The Personalist Project
Accessed on June 20, 2019 - 5:44:18
A major premise of my thesis regarding the present dysfunction between the clergy and the laity in the Church is that the relation is meant to be spousal.
I used to think this was obvious and granted-by-all, even those who don't quite get what it might mean in practice. But I've learned lately that that's not true. So emphasized in teaching, custom, and mental habit are the metaphors of "Father," "Shepherd," and "Head," that the idea of priest as "Bridegroom" is all but lost in our communal awareness.
Not long ago, for example, I had lunch with a devout friend who is very conscious of the problem of clericalism. She has a master's degree in theology. When I sketched my thesis for her, she was taken aback. The idea that the priest is spouse of the Church and that the relation between a pastor and the local body of believers should be conjugal in nature seemed to her to come out of left field. She all but said, "Where did you get that idea?"
Later, after she'd heard more and had a chance to reflect and form an opinion about it, her doubts got stronger:
I am inclined to think it is false to extend that identification further to every other [i.e. other than offering the Eucharist] way a priest relates to the non-ordained. It’s actually a form of clericalism to make too close an analogy between the conjugal relationship of Christ to the Church and a pastor to the congregation!
So, realizing that I can't take my audience's agreement with this premise for granted, I've been extra alert to evidence in my reading that I'm not making it up; it really is, theologically speaking, the truth about the priesthood.
I find it implicitly given everywhere. The fact of priestly celibacy, for instance, seems to me practically dispositive in establishing the nuptial meaning of the priest's gift-of-self to the Church. I find it constantly suggested in the language and imagery used by magisterial documents when they speak of the priesthood. But today I came across the most direct articulation of the point I have seen to date. It's from a 1992 Letter to Priests by John Paul II: [my bold]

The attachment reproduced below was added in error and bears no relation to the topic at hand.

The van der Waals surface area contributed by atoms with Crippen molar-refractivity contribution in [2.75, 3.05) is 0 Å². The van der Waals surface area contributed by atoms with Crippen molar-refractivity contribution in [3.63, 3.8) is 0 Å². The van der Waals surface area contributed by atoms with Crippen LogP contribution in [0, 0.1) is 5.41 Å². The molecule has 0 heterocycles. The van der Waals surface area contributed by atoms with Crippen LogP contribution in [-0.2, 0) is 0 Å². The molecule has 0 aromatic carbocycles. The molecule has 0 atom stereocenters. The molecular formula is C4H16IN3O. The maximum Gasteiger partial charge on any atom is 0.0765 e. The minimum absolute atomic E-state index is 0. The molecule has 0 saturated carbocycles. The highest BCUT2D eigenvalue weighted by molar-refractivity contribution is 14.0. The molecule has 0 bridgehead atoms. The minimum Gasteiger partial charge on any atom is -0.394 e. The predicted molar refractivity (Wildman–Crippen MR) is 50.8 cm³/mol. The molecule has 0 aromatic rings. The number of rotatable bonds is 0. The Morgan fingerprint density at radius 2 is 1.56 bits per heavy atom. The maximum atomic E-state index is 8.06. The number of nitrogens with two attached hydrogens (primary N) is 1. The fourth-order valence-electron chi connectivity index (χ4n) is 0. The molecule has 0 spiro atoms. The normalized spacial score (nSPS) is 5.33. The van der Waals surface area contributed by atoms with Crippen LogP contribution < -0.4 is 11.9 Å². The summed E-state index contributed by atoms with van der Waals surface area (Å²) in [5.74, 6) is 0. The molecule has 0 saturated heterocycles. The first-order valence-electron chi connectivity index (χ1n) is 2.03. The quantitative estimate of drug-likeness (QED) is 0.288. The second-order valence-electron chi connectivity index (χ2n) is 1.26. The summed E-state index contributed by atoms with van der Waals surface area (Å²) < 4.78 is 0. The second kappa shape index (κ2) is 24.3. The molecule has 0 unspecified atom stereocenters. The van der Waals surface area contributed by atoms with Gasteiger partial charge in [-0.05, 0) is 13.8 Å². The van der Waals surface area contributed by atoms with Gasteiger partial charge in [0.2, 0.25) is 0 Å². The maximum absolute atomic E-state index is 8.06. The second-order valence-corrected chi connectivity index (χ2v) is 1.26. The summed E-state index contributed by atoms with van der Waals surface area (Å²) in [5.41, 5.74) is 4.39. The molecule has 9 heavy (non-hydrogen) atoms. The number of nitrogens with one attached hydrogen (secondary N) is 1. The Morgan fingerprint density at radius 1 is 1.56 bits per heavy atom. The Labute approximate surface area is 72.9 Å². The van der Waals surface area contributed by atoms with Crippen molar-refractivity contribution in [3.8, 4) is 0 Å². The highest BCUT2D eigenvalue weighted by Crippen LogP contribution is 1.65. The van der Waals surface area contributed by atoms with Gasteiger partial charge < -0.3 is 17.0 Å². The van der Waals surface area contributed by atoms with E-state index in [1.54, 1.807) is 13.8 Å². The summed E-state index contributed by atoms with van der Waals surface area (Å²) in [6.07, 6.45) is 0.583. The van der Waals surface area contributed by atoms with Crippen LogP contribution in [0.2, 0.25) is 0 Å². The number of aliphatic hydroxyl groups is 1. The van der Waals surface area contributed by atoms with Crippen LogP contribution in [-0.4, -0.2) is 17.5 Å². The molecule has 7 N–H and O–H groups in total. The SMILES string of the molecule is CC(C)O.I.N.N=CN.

Christ's gift of himself to his Church, the fruit of his love, is described in terms of that unique gift of self made by the bridegroom to the bride, as the sacred texts often suggest...
Hence Christ stands "before" the Church and "nourishes and cherishes her" (Eph. 5 :29), giving his life for her. The priest is called to be the living image of Jesus Christ, the spouse of the Church. Of course, he will always remain a member of the community as a believer alongside his other brothers and sisters who have been called by the Spirit, but in virtue of his configuration to Christ, the head and shepherd, the priest stands in this spousal relationship with regard to the community... In his spiritual life, therefore, he is called to live out Christ's spousal love toward the Church, his bride. Therefore, the priest's life ought to radiate this spousal character, which demands that he be a witness to Christ's spousal love and thus be capable of loving people with a heart which is new, generous and pure...
Another premise of my thesis is that the conjugal mystery between priest and laity is lived communally, not individually. That is, the pastor, whose priesthood is a corporate reality exercised under the bishop, is wedded to his congregation as a corporate subject, not to its individual members.
But that's a point to be developed in another place.